Then there are other man-manipulated additives. The two that are probably used the most, are Mega Purple and Oak flavoring (not from a barrel). First, let’s get the easy one out of the way, Oak. Oak is traditionally imparted on a wine by the barrel that it aged in after fermentation and before bottling. The amount of oak and type of flavor that it imparts can be influenced by where the oak is from, what percentage of the barrels used are new, used, or neutral, and the level of toasting or charring of the inside of the barrel. The manmade way is to soak oak chips in stainless steel vats to impart oak flavor, this is more common and in mass produced wines, is less expensive than using a barrel, and is thought to be “greener”. Then there’s the black sheep of the oak family, “oak extract”. Yes, there is a process of extracting the juices and “essence” from oak, to later be added to wines to give it that flavor. This is the least expensive way to achieve an oak flavor in a wine. Second, is Mega purple, which is a dark purple, high residual sugar level (68%), color corrective additive. It makes wine look darker than it normally would. It rounds out the feeling on the pallet. It boosts the level of fruit in its profile. It is VERY common in inexpensive wines to make it look like it’s a higher quality than it really is. It is used less frequently in higher end wines, but it is still occasionally used. It is made from a specific type of grape, so it’s not as bad as other things that have been found in wines. It’s just something that people don’t like to talk about because it is often viewed as cheating by those in the industry.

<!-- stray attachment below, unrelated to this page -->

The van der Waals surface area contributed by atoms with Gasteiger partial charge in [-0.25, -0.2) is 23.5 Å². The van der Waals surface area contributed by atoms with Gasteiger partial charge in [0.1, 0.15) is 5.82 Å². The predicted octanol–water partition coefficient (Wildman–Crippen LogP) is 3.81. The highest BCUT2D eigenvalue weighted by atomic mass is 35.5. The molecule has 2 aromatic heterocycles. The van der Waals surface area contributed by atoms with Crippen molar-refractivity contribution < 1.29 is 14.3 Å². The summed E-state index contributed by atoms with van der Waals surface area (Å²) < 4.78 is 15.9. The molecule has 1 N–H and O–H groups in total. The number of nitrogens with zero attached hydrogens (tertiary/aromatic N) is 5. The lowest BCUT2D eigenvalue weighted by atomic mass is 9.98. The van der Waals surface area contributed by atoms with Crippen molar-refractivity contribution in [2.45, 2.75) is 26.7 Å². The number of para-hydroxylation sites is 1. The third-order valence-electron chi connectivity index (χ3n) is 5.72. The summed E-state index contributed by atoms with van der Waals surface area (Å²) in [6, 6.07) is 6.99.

How can one avoid these things? It’s impossible to avoid them all, but there are things you can do. I defer to a conversation that I had with Craig Kritzer, owner and winemaker at Frogtown Cellars in Dahlonega, GA, and named #87 on intowine.com’s 2018 list of the “100 most influential people in the U.S. wine industry. He sat me down one day on a visit and we were talking about the quality of wine in the U.S., and while we agreed that, due to modern winemaking techniques, we are in the golden age of wine, there is a lot of deceptive practices in the business. He told me of a simple code on the back of every bottle of wine, above the UPC code. There you’ll find a series of words that will tell you a lot about the wine. “Grown, Produced and Bottled by” are the words that tell you the grapes were grown by the winery, the wine was produced at the winery, and the wine was bottled there. Then comes the phrase, “Produced and Bottled by”, which means that they didn’t grow the grapes, but they made and bottled the wine. “Cellared and Bottled by” is another phrase. It usually means that they didn’t grow the grapes or make the wine, but after fermentation they took control of the wine and cellared it there before bottling. The ones to look out for is “Vinted and Bottled by”, “Vinted by”, or “Bottled by”. Vinted is a term that literally means nothing. It isn’t recognized as an actual word when typed! When you see that, the winery isn’t even making the wine, they may only be bottling it. If it says “Vinted” only, they bought the bottles from somewhere and slapped their label on it. I started looking at all the wines in my cellar after learning this and was amazed at what I was finding. It is more common than you would think. There are similar labeling laws in champagne, so don’t let the practices alarm you, but you should be aware of what you’re drinking.